On Saturday, after heated public debate about its fate, Marc Chagall’s La Tour Eiffel (1929) went back on view at the National Gallery of Canada. But while many are glad to see it back, not everyone believes the questions raised around its December 2017 deaccessioning, and May 2018 withdrawal from a Christie’s auction, have been resolved.
“In my opinion, the story isn’t over. I’m really glad to have it back…but this whole thing was really mismanaged,” says Bryna Cohen, a former gallery worker who started a petition to fight the Chagall’s deaccessioning this spring. In particular, Cohen is disappointed with the National Gallery’s approach so far: “I feel they’re not really accepting ownership for their mistakes—and this was a big mistake.”
It’s a mistake that also cost a considerable amount of money—an estimated $1 million in auction withdrawal fees, reported by the Globe to have been paid off by arts patron and collector Michael Audain on the gallery’s behalf.
A National Gallery public service announcement, sent out via email to media last week, was brief in addressing the painting’s return: “The Eiffel Tower by Marc Chagall will go on display at the National Gallery of Canada on Saturday, June 23, 2018,” it read. “The painting will be on view in the European galleries on the second floor alongside Chagall’s earlier painting Memories of Childhood.”
The public service announcement continued to the effect that both Chagall paintings—essentially, the gallery’s entire collection of his works on canvas—would be on view until winter 2019 when it will undergo regularly scheduled maintenance and collection rotation. There was no mention in the document of the deaccessioning, auction slating and related controversy.
“Who is going to take ownership for what happened?” Cohen says. “My biggest worry—and it is a real worry—is this: What if this happens again? Who is going to be watching? Where is the system of checks and balances?”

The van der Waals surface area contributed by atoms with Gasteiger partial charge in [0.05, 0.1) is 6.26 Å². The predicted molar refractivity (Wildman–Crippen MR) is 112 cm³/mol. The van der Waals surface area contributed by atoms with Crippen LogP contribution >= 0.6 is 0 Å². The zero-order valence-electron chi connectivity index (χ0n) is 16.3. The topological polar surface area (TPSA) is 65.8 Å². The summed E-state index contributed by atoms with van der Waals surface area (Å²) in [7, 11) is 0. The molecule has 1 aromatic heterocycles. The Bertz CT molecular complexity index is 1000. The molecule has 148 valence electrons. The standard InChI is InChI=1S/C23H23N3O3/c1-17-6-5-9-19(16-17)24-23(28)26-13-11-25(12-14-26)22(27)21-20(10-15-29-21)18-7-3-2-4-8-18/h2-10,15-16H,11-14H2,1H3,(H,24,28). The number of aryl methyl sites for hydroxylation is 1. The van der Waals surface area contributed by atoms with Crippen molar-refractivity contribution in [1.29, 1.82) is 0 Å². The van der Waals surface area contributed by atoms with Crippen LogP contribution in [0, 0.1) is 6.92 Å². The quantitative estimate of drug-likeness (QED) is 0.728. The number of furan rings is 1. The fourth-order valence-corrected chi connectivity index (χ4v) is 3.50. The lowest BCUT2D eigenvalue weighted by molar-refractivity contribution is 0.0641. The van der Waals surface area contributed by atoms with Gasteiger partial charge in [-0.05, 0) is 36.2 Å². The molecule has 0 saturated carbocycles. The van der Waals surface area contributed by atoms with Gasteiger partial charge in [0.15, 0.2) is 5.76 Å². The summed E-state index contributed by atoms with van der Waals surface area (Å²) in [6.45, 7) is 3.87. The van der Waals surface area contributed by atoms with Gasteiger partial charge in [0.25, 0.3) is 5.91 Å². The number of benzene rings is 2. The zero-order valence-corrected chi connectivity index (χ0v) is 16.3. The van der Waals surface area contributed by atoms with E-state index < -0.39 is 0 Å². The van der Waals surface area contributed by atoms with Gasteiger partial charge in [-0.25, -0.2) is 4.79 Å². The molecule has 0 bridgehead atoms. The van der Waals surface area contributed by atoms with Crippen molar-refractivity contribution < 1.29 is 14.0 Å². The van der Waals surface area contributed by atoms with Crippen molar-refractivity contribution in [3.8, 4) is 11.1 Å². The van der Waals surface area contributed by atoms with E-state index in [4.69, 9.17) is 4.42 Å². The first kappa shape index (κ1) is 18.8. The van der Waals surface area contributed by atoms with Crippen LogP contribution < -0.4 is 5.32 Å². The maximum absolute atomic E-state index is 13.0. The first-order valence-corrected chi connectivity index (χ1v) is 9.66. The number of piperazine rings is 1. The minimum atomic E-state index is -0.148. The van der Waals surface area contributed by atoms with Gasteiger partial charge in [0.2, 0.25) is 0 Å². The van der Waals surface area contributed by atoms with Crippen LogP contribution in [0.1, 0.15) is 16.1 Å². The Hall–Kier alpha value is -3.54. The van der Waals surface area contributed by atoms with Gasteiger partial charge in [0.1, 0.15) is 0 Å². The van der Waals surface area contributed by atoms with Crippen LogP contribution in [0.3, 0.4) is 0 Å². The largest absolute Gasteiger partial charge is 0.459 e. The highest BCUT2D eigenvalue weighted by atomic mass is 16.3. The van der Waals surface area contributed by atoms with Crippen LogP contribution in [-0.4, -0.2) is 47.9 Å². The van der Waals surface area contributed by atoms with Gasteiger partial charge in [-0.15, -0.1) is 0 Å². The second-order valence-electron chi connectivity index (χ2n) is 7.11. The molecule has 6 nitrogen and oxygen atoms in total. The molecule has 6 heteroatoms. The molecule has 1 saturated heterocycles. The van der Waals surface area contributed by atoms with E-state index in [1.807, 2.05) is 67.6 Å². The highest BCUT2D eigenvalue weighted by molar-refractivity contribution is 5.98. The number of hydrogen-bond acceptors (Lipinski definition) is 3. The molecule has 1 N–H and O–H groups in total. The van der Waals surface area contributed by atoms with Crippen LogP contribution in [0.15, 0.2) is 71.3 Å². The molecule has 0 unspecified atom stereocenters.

Canadian Heritage has consistently communicated that it has no part to play in reviewing the events at the National Gallery, given that the gallery is a crown corporation operating at arm’s length.
Yet there still could be a role for the federal government to engage in determining what happened with the Chagall at the National Gallery of Canada—namely, in the Standing Committee on Canadian Heritage looking further into the matter and bringing clarity around those issues of accountability. But that option has already been turned down at least once.
“It should have gone to the Heritage Committee,” says NDP MP Pierre Nantel, who proposed just that a few weeks ago in the House of Commons. “They could have asked, How come it went so wrong? How could the cost have reached $1 million? But the members said, ‘No, we will not attempt to find more information about this.’ And I think that is quite unfortunate.”
Nantel also thinks that leaning on private donors for a $1-million bailout in this kind of situation sets a bad precedent of its own for Canada’s museum sector.
“You don’t want that kind of generous patron money to be used to close down conversation on issues of mismanagement,” says Nantel. “That kind of money should be used to better bring fine arts to Canadians. It could have been used to emphasize access to arts in community.” But the outcome here was different: “Because of a generous contribution, a story was closed.”